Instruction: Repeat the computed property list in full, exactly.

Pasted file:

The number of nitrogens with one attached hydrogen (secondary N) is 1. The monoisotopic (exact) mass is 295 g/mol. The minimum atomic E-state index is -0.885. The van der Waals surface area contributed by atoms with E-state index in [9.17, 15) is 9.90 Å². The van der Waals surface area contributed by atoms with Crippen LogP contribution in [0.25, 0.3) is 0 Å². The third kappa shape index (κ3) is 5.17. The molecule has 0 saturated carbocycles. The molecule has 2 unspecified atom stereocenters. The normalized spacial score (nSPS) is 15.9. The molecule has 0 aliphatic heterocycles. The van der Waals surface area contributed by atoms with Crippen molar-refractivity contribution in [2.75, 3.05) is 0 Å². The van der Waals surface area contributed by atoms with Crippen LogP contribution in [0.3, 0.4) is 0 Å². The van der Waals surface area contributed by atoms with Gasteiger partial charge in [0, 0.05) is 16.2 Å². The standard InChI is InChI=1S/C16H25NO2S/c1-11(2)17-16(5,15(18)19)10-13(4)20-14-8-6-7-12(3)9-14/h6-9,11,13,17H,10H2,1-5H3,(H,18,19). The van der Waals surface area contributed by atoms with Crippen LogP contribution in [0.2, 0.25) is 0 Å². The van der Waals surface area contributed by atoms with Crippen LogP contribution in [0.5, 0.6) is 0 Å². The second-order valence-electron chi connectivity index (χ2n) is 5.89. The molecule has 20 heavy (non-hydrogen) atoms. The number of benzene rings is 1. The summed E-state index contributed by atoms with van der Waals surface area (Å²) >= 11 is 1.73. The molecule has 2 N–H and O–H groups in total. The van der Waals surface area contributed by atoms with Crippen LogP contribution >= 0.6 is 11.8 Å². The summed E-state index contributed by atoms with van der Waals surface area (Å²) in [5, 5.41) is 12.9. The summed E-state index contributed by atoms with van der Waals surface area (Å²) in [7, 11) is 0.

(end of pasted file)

The number of nitrogens with one attached hydrogen (secondary N) is 1. The monoisotopic (exact) mass is 295 g/mol. The minimum atomic E-state index is -0.885. The van der Waals surface area contributed by atoms with E-state index in [9.17, 15) is 9.90 Å². The van der Waals surface area contributed by atoms with Crippen LogP contribution in [0.25, 0.3) is 0 Å². The third kappa shape index (κ3) is 5.17. The molecule has 0 saturated carbocycles. The molecule has 2 unspecified atom stereocenters. The normalized spacial score (nSPS) is 15.9. The molecule has 0 aliphatic heterocycles. The van der Waals surface area contributed by atoms with Crippen molar-refractivity contribution in [2.75, 3.05) is 0 Å². The van der Waals surface area contributed by atoms with Crippen LogP contribution in [0.3, 0.4) is 0 Å². The van der Waals surface area contributed by atoms with Gasteiger partial charge in [0, 0.05) is 16.2 Å². The standard InChI is InChI=1S/C16H25NO2S/c1-11(2)17-16(5,15(18)19)10-13(4)20-14-8-6-7-12(3)9-14/h6-9,11,13,17H,10H2,1-5H3,(H,18,19). The van der Waals surface area contributed by atoms with Crippen LogP contribution in [0.2, 0.25) is 0 Å². The van der Waals surface area contributed by atoms with Crippen LogP contribution in [0.5, 0.6) is 0 Å². The second-order valence-electron chi connectivity index (χ2n) is 5.89. The molecule has 20 heavy (non-hydrogen) atoms. The number of benzene rings is 1. The summed E-state index contributed by atoms with van der Waals surface area (Å²) >= 11 is 1.73. The molecule has 2 N–H and O–H groups in total. The van der Waals surface area contributed by atoms with Crippen LogP contribution >= 0.6 is 11.8 Å². The summed E-state index contributed by atoms with van der Waals surface area (Å²) in [5, 5.41) is 12.9. The summed E-state index contributed by atoms with van der Waals surface area (Å²) in [7, 11) is 0.